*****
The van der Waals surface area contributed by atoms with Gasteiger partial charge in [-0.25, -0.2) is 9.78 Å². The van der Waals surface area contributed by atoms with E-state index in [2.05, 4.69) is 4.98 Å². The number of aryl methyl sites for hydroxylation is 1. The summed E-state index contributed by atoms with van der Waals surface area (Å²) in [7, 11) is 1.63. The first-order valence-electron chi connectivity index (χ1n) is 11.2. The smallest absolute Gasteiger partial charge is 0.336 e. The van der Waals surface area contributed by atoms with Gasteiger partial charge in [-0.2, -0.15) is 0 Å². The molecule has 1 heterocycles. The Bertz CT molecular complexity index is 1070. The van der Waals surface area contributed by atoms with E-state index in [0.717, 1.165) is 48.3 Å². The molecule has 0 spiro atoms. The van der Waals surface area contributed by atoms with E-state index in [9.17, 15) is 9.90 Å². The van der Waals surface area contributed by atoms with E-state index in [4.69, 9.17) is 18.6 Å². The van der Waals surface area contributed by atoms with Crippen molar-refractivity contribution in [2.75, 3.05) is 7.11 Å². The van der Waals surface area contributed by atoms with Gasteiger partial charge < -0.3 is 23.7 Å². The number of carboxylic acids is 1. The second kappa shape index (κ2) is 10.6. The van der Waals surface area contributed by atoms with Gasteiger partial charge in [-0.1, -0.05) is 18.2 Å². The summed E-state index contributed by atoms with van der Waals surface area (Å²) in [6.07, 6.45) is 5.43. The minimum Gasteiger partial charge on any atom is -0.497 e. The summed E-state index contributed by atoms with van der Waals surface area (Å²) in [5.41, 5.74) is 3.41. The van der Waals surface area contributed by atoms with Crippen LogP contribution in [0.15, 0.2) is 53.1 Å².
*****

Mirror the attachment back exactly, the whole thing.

The van der Waals surface area contributed by atoms with Gasteiger partial charge in [-0.25, -0.2) is 9.78 Å². The van der Waals surface area contributed by atoms with E-state index in [2.05, 4.69) is 4.98 Å². The number of aryl methyl sites for hydroxylation is 1. The summed E-state index contributed by atoms with van der Waals surface area (Å²) in [7, 11) is 1.63. The first-order valence-electron chi connectivity index (χ1n) is 11.2. The smallest absolute Gasteiger partial charge is 0.336 e. The van der Waals surface area contributed by atoms with Gasteiger partial charge in [-0.2, -0.15) is 0 Å². The molecule has 1 heterocycles. The Bertz CT molecular complexity index is 1070. The van der Waals surface area contributed by atoms with E-state index in [0.717, 1.165) is 48.3 Å². The molecule has 0 spiro atoms. The van der Waals surface area contributed by atoms with E-state index in [9.17, 15) is 9.90 Å². The van der Waals surface area contributed by atoms with E-state index in [4.69, 9.17) is 18.6 Å². The van der Waals surface area contributed by atoms with Crippen molar-refractivity contribution in [2.75, 3.05) is 7.11 Å². The van der Waals surface area contributed by atoms with Gasteiger partial charge < -0.3 is 23.7 Å². The number of carboxylic acids is 1. The second kappa shape index (κ2) is 10.6. The van der Waals surface area contributed by atoms with Gasteiger partial charge in [-0.1, -0.05) is 18.2 Å². The summed E-state index contributed by atoms with van der Waals surface area (Å²) in [6.07, 6.45) is 5.43. The minimum Gasteiger partial charge on any atom is -0.497 e. The summed E-state index contributed by atoms with van der Waals surface area (Å²) in [5.41, 5.74) is 3.41. The van der Waals surface area contributed by atoms with Crippen LogP contribution in [0.15, 0.2) is 53.1 Å².